Money is simply a token representing a claim on wealth (recognised by society and at a national level supported by Government; local currencies don’t need Government backing). In our current system money is created out of thin air, as a debt by banks, and yet when the debt is repaid by a person’s labour (plus interest) the bank gets to keep the money (nice work if you can get it!). In the section on Debt we show how interest payments force us to focus on Economic growth, leading to more debt and environmental damage.

We tend to think of money as notes and coins, but this is less than 3% of the money in existence. The rest is made up of credits and debts registered as numbers in computer databases, including our bank accounts. This isn’t backed up by a pile of gold in a central reserve, as it has been in the past. Money, along with globalisation, inflation and the International Financial System, is discussed in more detail in Debt.

Measuring Economic Development
If you want a Just economy you would measure progress based on indicators like how fulfilled people feel, health and well-being, resource availability, income inequality, CO2 levels, rates of species extinction, etc. You would measure whether the right things are being developed, namely the things that are most needed at that particular time for example more renewable energy supply or an increase in social housing stock.

Instead we measure economic growth (through GDP- gross domestic product) in an unquestioning assumption that growth is good and necessary. Instead we measure economic growth (through GDP- gross domestic product- the sum total of money transactions) in an unquestioning assumption that the more money transactions the better, including those resulting from  crime, catastrophes, ill health, arms sales, liquidating forests etc. Alternative measures for economics, such as measuring the wellbeing of people and planet have been proposed (e.g. the New Economics Foundation’s (NEF) Happy Planet Index).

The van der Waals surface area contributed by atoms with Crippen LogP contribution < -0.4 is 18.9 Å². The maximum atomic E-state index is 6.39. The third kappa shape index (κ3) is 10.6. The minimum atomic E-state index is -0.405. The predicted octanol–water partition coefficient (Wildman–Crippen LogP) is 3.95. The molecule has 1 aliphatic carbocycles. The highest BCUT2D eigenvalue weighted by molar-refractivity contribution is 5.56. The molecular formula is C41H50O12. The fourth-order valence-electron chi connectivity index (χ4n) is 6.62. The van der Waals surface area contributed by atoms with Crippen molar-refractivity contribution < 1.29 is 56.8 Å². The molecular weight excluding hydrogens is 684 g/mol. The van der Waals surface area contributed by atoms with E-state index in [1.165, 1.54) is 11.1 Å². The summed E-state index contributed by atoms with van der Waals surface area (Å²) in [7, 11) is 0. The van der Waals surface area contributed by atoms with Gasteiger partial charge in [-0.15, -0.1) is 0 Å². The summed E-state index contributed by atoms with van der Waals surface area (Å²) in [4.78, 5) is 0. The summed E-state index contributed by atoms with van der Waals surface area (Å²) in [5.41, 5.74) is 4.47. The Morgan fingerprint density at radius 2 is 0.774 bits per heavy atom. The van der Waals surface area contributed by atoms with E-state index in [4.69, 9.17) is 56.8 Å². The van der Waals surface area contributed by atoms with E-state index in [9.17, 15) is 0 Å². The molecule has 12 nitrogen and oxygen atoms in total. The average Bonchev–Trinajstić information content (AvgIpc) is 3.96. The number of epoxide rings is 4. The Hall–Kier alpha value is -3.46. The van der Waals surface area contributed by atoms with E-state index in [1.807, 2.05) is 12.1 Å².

The Obsession with Economic Growth and globalisation
A functioning economy, with strong business processes, can lead, happily, to economic growth – the increase in goods and services. This happens by finding ways to be more efficient and using innovative processes and technologies. In this sense, the pie to be divided up gets bigger. We all could have more wealth and free time. We might choose to invest our collective surplus in science, arts and further education, for the cultural life of humanity.